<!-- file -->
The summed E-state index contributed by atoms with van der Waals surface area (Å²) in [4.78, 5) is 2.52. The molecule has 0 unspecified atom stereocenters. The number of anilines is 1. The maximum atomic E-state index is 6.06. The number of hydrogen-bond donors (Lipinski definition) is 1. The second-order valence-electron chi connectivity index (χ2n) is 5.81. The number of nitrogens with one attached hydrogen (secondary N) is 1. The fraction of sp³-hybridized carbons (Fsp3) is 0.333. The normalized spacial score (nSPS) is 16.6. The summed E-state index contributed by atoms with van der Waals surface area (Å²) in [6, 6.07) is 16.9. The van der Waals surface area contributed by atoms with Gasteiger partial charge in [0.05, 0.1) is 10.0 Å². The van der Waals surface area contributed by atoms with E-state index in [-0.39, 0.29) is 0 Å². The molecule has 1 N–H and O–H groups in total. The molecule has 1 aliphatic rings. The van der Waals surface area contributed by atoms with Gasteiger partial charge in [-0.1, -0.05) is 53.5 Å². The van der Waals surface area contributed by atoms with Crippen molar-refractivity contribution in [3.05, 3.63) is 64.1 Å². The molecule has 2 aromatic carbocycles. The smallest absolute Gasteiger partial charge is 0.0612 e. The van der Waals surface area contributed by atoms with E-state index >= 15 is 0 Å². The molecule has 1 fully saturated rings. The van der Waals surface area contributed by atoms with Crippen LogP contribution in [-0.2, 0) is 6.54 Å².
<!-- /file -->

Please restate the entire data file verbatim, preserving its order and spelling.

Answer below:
The summed E-state index contributed by atoms with van der Waals surface area (Å²) in [4.78, 5) is 2.52. The molecule has 0 unspecified atom stereocenters. The number of anilines is 1. The maximum atomic E-state index is 6.06. The number of hydrogen-bond donors (Lipinski definition) is 1. The second-order valence-electron chi connectivity index (χ2n) is 5.81. The number of nitrogens with one attached hydrogen (secondary N) is 1. The fraction of sp³-hybridized carbons (Fsp3) is 0.333. The normalized spacial score (nSPS) is 16.6. The summed E-state index contributed by atoms with van der Waals surface area (Å²) in [6, 6.07) is 16.9. The van der Waals surface area contributed by atoms with Gasteiger partial charge in [0.05, 0.1) is 10.0 Å². The van der Waals surface area contributed by atoms with E-state index in [-0.39, 0.29) is 0 Å². The molecule has 1 N–H and O–H groups in total. The molecule has 1 aliphatic rings. The van der Waals surface area contributed by atoms with Gasteiger partial charge in [-0.1, -0.05) is 53.5 Å². The van der Waals surface area contributed by atoms with Crippen molar-refractivity contribution in [3.05, 3.63) is 64.1 Å². The molecule has 2 aromatic carbocycles. The smallest absolute Gasteiger partial charge is 0.0612 e. The van der Waals surface area contributed by atoms with E-state index >= 15 is 0 Å². The molecule has 1 fully saturated rings. The van der Waals surface area contributed by atoms with Crippen LogP contribution in [-0.2, 0) is 6.54 Å².